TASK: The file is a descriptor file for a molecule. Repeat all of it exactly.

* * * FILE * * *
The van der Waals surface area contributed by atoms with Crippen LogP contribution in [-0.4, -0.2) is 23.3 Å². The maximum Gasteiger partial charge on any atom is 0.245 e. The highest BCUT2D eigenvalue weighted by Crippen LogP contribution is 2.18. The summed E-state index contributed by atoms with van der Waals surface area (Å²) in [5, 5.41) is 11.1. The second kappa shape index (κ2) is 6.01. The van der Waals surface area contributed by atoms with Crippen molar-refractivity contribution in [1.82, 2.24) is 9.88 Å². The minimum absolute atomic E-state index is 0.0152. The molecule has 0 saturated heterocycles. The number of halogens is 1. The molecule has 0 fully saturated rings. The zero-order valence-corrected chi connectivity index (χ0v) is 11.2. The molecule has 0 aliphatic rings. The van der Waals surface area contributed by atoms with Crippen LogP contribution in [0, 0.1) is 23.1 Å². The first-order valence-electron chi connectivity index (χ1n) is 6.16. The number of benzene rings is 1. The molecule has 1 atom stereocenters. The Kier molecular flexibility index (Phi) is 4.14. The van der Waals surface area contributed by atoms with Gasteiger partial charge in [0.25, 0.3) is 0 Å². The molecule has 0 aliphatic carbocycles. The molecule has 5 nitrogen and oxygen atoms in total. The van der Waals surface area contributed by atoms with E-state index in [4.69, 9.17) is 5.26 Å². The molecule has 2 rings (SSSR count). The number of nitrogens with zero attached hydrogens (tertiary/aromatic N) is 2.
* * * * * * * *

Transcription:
The van der Waals surface area contributed by atoms with Crippen LogP contribution in [-0.4, -0.2) is 23.3 Å². The maximum Gasteiger partial charge on any atom is 0.245 e. The highest BCUT2D eigenvalue weighted by Crippen LogP contribution is 2.18. The summed E-state index contributed by atoms with van der Waals surface area (Å²) in [5, 5.41) is 11.1. The second kappa shape index (κ2) is 6.01. The van der Waals surface area contributed by atoms with Crippen molar-refractivity contribution in [1.82, 2.24) is 9.88 Å². The minimum absolute atomic E-state index is 0.0152. The molecule has 0 saturated heterocycles. The number of halogens is 1. The molecule has 0 fully saturated rings. The zero-order valence-corrected chi connectivity index (χ0v) is 11.2. The molecule has 0 aliphatic rings. The van der Waals surface area contributed by atoms with Crippen LogP contribution in [0, 0.1) is 23.1 Å². The first-order valence-electron chi connectivity index (χ1n) is 6.16. The number of benzene rings is 1. The molecule has 1 atom stereocenters. The Kier molecular flexibility index (Phi) is 4.14. The van der Waals surface area contributed by atoms with Gasteiger partial charge in [0.25, 0.3) is 0 Å². The molecule has 0 aliphatic carbocycles. The molecule has 5 nitrogen and oxygen atoms in total. The van der Waals surface area contributed by atoms with E-state index in [4.69, 9.17) is 5.26 Å². The molecule has 2 rings (SSSR count). The number of nitrogens with zero attached hydrogens (tertiary/aromatic N) is 2.